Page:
so they were already irritated by that and it's been obvious with their body language on the training grounds.

And now this is going to be the story again for the next 36 to 48 hours up until their first game. So I mean, just once again, Ronaldo very much in

the news. But it's not the kind of news that his team is really going to be welcoming very much.

SOLOMON: Not at all. Don Riddell, thank you.

And up next, we have more of Richard Quest's conversation with Boris Johnson. The former Prime Minister gave his take on the failed UK mini

budget and comparing it to playing music.


JOHNSON: The notes individually sound perfectly okay, but they're not in the right order.



SOLOMON: Welcome back.

The Supreme Court has just cleared the way for the release of former US President Donald Trump's tax returns to a US House Committee. Trump has

tried to block the release of these returns for years , so this gives the Democratic-led Committee a chance to complete its investigation before the

new Congress takes office in January. It also comes as Trump has announced a new bid for the presidency in 2024. We'll bring you more details on the

story as we get them.

A new report from the OECD shows growth in the UK is falling far behind other developed countries. Over the next two years, it says that the UK

economy is said to be the weakest in the G20 aside from Russia, output is projected to fall by 0.4 percent in 2023 and only deliver 0.2 percent

growth in 2024.


The OECD says that Britain needs to forge new economic relationships now that it has left the E.U. Richard Quest back with me now from Vienna.

Richard, you spoke with the former prime minister about the U.K. economy. We speak a lot on the show on how inflation in the U.K. is the highest in

the G7.

What did he say about that?

QUEST: The core question, Rahel, always remains, when you talk to U.K. politicians, what role did Brexit play and continues to play in the poor

performance of the British economy?

Certainly with the mini-budget and now, of course, the second budget out of the way, I asked Boris Johnson, former prime minister, how far Brexit can

be blamed for the condition of the U.K. economy.


BORIS JOHNSON, FORMER U.K. PRIME MINISTER: That is complete and utter nonsense. What you've got is confirmation bias. I accept that people have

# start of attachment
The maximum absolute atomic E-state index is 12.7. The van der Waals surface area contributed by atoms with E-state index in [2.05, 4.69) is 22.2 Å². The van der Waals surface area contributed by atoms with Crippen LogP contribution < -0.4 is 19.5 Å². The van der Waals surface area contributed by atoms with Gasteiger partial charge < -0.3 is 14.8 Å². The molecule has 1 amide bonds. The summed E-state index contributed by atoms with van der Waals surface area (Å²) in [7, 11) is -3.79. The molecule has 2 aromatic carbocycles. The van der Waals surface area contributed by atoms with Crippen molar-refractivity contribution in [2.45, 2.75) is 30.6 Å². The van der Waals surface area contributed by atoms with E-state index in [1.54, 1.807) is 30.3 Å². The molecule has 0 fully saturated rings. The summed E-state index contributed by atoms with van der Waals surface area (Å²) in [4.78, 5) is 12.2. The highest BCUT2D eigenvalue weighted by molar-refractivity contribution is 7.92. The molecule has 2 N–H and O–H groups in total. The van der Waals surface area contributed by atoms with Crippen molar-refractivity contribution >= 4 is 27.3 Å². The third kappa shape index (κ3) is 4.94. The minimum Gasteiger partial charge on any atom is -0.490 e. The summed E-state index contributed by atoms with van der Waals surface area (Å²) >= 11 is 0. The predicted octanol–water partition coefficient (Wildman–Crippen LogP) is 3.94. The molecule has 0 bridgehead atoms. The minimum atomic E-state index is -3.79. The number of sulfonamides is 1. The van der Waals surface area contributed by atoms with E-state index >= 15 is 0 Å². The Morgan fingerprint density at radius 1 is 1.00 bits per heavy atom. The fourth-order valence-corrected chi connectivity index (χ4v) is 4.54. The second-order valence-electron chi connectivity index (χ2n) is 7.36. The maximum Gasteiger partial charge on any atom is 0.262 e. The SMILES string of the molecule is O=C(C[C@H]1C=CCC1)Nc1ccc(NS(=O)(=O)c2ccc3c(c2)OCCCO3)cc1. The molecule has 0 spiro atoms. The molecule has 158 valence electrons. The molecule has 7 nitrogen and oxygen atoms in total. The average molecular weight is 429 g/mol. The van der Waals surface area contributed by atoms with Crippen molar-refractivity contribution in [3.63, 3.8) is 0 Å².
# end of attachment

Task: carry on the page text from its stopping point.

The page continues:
different views about that issue in the U.K. and, indeed, around the world.

People are looking at the data -- ever since to see what happened and what it meant. Actually, if you look at cumulative growth in the European

economies from 2016 to 2022, Italy is about 4.5 percent. Germany is about 5.5 percent. Spain about 6 percent. U.K. 6.8 percent. France, maybe a

little bit more. We are at the top end of the pack.

QUEST: What did you make of the mini-budget?

JOHNSON: I have a convention, which is called the Johnson convention, which is we don't talk about British politics when we are abroad.


JOHNSON: It's embarrassing. It's like talking about a member of your family when you're in front of other people. You shouldn't do it, as a

rule. It is impolite to our distinguished CNN Portugal audience. They don't want to hear --


QUEST: Oh, they do.

JOHNSON: No, no, no. They don't want to hear my views about British politics. We are OK on geopolitics and Putin and autocrats and this. But

now we are talking about the internal cuisine of the U.K. This is a subject of delicacy.

QUEST: Well, I have to admire the way that you sidestepped it.

JOHNSON: OK, let me tell you. I'll give you an answer anyway. I thought, if you know what Richard is talking about --

QUEST: They do.

JOHNSON: Do they?


JOHNSON: OK, well, it's a brilliant audience, of course. But there was a fiscal event a few weeks ago. What I would say about it is -- a mini budget

or whatever -- the -- it's kind of like when I play the piano, right?

The notes individually sound perfectly OK. But they are not in the right order or occurring at the right time. And I think that might be my comment

on some of the measures in that.

QUEST: What are you going to do next?

The standard question that I've heard you answer, so I'm giving it to you anyway, is do you harbor ambitions to return, at some date in the future?

JOHNSON: Oh, yes, yes.

QUEST: You can give me the answer to that.